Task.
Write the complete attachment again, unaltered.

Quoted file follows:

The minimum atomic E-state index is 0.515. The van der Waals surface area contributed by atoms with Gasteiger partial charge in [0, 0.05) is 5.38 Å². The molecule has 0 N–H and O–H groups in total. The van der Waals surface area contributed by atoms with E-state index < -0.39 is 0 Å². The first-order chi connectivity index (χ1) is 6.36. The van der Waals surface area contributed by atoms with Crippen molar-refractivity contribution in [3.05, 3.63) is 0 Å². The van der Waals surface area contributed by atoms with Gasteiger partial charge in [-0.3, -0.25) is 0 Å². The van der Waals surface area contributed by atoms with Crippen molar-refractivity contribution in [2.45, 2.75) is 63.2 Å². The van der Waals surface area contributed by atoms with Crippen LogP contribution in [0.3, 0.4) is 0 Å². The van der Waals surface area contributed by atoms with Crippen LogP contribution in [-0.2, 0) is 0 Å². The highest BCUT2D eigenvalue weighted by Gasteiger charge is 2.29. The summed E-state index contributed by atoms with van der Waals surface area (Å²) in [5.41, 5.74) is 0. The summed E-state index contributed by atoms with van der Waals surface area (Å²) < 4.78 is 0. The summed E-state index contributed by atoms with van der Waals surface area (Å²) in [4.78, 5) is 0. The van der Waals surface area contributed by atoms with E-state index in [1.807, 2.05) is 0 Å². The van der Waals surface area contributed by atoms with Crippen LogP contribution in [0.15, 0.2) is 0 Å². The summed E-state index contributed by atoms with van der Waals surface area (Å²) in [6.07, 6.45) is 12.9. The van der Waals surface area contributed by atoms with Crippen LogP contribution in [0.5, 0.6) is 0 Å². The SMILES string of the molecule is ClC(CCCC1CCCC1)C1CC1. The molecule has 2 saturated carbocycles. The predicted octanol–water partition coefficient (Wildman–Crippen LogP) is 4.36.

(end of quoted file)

The minimum atomic E-state index is 0.515. The van der Waals surface area contributed by atoms with Gasteiger partial charge in [0, 0.05) is 5.38 Å². The molecule has 0 N–H and O–H groups in total. The van der Waals surface area contributed by atoms with E-state index < -0.39 is 0 Å². The first-order chi connectivity index (χ1) is 6.36. The van der Waals surface area contributed by atoms with Crippen molar-refractivity contribution in [3.05, 3.63) is 0 Å². The van der Waals surface area contributed by atoms with Gasteiger partial charge in [-0.3, -0.25) is 0 Å². The van der Waals surface area contributed by atoms with Crippen molar-refractivity contribution in [2.45, 2.75) is 63.2 Å². The van der Waals surface area contributed by atoms with Crippen LogP contribution in [0.3, 0.4) is 0 Å². The van der Waals surface area contributed by atoms with Crippen LogP contribution in [-0.2, 0) is 0 Å². The highest BCUT2D eigenvalue weighted by Gasteiger charge is 2.29. The summed E-state index contributed by atoms with van der Waals surface area (Å²) in [5.41, 5.74) is 0. The summed E-state index contributed by atoms with van der Waals surface area (Å²) < 4.78 is 0. The summed E-state index contributed by atoms with van der Waals surface area (Å²) in [4.78, 5) is 0. The van der Waals surface area contributed by atoms with E-state index in [1.807, 2.05) is 0 Å². The van der Waals surface area contributed by atoms with Crippen LogP contribution in [0.15, 0.2) is 0 Å². The summed E-state index contributed by atoms with van der Waals surface area (Å²) in [6.07, 6.45) is 12.9. The van der Waals surface area contributed by atoms with Crippen LogP contribution in [0.5, 0.6) is 0 Å². The SMILES string of the molecule is ClC(CCCC1CCCC1)C1CC1. The molecule has 2 saturated carbocycles. The predicted octanol–water partition coefficient (Wildman–Crippen LogP) is 4.36.